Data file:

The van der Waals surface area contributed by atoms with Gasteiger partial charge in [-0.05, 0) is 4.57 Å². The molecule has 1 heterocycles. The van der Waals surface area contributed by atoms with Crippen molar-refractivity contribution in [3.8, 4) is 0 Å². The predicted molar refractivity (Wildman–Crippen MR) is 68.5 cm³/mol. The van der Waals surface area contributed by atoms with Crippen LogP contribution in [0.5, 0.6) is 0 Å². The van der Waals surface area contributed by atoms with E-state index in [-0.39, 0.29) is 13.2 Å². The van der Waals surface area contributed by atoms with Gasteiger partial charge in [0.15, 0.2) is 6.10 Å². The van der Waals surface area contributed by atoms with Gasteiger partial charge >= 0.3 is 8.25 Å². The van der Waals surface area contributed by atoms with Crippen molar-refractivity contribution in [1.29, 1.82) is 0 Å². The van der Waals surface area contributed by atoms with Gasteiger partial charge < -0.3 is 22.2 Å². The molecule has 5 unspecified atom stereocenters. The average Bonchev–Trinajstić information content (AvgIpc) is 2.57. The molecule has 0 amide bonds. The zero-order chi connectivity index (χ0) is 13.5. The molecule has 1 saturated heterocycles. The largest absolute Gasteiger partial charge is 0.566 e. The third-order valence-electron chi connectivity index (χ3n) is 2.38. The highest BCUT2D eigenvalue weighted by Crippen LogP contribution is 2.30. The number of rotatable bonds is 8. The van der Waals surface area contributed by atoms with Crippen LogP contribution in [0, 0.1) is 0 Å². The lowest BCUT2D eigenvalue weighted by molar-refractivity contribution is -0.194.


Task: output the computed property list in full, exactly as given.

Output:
The van der Waals surface area contributed by atoms with Gasteiger partial charge in [-0.05, 0) is 4.57 Å². The molecule has 1 heterocycles. The van der Waals surface area contributed by atoms with Crippen molar-refractivity contribution in [3.8, 4) is 0 Å². The predicted molar refractivity (Wildman–Crippen MR) is 68.5 cm³/mol. The van der Waals surface area contributed by atoms with Crippen LogP contribution in [0.5, 0.6) is 0 Å². The van der Waals surface area contributed by atoms with E-state index in [-0.39, 0.29) is 13.2 Å². The van der Waals surface area contributed by atoms with Gasteiger partial charge in [0.15, 0.2) is 6.10 Å². The van der Waals surface area contributed by atoms with Gasteiger partial charge >= 0.3 is 8.25 Å². The van der Waals surface area contributed by atoms with Crippen molar-refractivity contribution in [1.29, 1.82) is 0 Å². The van der Waals surface area contributed by atoms with Gasteiger partial charge < -0.3 is 22.2 Å². The molecule has 5 unspecified atom stereocenters. The average Bonchev–Trinajstić information content (AvgIpc) is 2.57. The molecule has 0 amide bonds. The zero-order chi connectivity index (χ0) is 13.5. The molecule has 1 saturated heterocycles. The largest absolute Gasteiger partial charge is 0.566 e. The third-order valence-electron chi connectivity index (χ3n) is 2.38. The highest BCUT2D eigenvalue weighted by Crippen LogP contribution is 2.30. The number of rotatable bonds is 8. The van der Waals surface area contributed by atoms with Crippen LogP contribution in [0, 0.1) is 0 Å². The lowest BCUT2D eigenvalue weighted by molar-refractivity contribution is -0.194.